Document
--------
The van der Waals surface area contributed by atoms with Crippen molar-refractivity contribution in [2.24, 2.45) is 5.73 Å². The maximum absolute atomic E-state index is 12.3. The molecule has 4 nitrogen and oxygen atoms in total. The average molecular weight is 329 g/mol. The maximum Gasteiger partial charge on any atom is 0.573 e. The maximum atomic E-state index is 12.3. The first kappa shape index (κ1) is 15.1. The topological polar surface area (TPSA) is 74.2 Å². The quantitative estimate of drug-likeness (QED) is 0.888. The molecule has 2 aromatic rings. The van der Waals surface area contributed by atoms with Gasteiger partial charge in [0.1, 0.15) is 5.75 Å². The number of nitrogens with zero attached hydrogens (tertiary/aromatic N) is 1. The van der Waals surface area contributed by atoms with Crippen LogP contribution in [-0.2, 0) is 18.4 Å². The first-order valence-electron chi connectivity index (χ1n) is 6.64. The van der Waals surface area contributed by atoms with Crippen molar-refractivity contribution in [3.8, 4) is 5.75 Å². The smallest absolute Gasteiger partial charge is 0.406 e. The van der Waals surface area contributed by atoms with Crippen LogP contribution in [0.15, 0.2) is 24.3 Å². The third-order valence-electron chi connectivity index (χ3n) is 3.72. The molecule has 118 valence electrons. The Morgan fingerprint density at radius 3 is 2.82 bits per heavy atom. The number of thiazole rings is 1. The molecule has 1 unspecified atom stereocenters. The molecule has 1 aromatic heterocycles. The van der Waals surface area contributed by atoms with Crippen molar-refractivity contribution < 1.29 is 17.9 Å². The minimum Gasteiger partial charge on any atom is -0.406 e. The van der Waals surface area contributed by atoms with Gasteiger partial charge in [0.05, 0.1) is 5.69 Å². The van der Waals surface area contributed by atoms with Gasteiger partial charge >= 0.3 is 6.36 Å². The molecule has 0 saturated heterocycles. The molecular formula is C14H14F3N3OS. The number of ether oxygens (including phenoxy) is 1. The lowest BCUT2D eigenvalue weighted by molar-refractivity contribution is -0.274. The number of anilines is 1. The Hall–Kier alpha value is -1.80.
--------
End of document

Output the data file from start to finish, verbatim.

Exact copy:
The van der Waals surface area contributed by atoms with Crippen molar-refractivity contribution in [2.24, 2.45) is 5.73 Å². The maximum absolute atomic E-state index is 12.3. The molecule has 4 nitrogen and oxygen atoms in total. The average molecular weight is 329 g/mol. The maximum Gasteiger partial charge on any atom is 0.573 e. The maximum atomic E-state index is 12.3. The first kappa shape index (κ1) is 15.1. The topological polar surface area (TPSA) is 74.2 Å². The quantitative estimate of drug-likeness (QED) is 0.888. The molecule has 2 aromatic rings. The van der Waals surface area contributed by atoms with Gasteiger partial charge in [0.1, 0.15) is 5.75 Å². The number of nitrogens with zero attached hydrogens (tertiary/aromatic N) is 1. The van der Waals surface area contributed by atoms with Crippen LogP contribution in [-0.2, 0) is 18.4 Å². The first-order valence-electron chi connectivity index (χ1n) is 6.64. The van der Waals surface area contributed by atoms with Crippen molar-refractivity contribution in [3.8, 4) is 5.75 Å². The smallest absolute Gasteiger partial charge is 0.406 e. The van der Waals surface area contributed by atoms with Crippen LogP contribution in [0.15, 0.2) is 24.3 Å². The third-order valence-electron chi connectivity index (χ3n) is 3.72. The molecule has 118 valence electrons. The Morgan fingerprint density at radius 3 is 2.82 bits per heavy atom. The number of thiazole rings is 1. The molecule has 1 unspecified atom stereocenters. The molecule has 1 aromatic heterocycles. The van der Waals surface area contributed by atoms with Crippen molar-refractivity contribution < 1.29 is 17.9 Å². The minimum Gasteiger partial charge on any atom is -0.406 e. The van der Waals surface area contributed by atoms with Gasteiger partial charge in [0.05, 0.1) is 5.69 Å². The van der Waals surface area contributed by atoms with Gasteiger partial charge >= 0.3 is 6.36 Å². The molecule has 0 saturated heterocycles. The molecular formula is C14H14F3N3OS. The number of ether oxygens (including phenoxy) is 1. The lowest BCUT2D eigenvalue weighted by molar-refractivity contribution is -0.274. The number of anilines is 1. The Hall–Kier alpha value is -1.80.